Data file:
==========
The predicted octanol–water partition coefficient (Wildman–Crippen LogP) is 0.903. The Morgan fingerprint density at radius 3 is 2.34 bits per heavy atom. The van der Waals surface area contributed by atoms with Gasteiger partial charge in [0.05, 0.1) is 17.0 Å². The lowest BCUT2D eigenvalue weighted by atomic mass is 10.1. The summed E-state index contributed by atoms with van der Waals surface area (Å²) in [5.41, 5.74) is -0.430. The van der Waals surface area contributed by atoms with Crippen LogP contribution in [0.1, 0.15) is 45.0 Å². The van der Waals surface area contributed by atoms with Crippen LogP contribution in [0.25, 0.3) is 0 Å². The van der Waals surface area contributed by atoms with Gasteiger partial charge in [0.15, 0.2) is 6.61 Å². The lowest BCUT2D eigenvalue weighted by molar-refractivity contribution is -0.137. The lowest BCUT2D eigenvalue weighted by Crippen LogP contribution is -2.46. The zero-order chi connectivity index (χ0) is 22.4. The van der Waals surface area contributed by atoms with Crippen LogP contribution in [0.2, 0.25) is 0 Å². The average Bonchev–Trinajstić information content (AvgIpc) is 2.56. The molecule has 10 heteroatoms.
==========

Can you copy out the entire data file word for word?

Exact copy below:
The predicted octanol–water partition coefficient (Wildman–Crippen LogP) is 0.903. The Morgan fingerprint density at radius 3 is 2.34 bits per heavy atom. The van der Waals surface area contributed by atoms with Gasteiger partial charge in [0.05, 0.1) is 17.0 Å². The lowest BCUT2D eigenvalue weighted by atomic mass is 10.1. The summed E-state index contributed by atoms with van der Waals surface area (Å²) in [5.41, 5.74) is -0.430. The van der Waals surface area contributed by atoms with Crippen LogP contribution in [0.1, 0.15) is 45.0 Å². The van der Waals surface area contributed by atoms with Crippen LogP contribution in [0.25, 0.3) is 0 Å². The van der Waals surface area contributed by atoms with Gasteiger partial charge in [0.15, 0.2) is 6.61 Å². The lowest BCUT2D eigenvalue weighted by molar-refractivity contribution is -0.137. The lowest BCUT2D eigenvalue weighted by Crippen LogP contribution is -2.46. The zero-order chi connectivity index (χ0) is 22.4. The van der Waals surface area contributed by atoms with Crippen LogP contribution in [0.2, 0.25) is 0 Å². The average Bonchev–Trinajstić information content (AvgIpc) is 2.56. The molecule has 10 heteroatoms.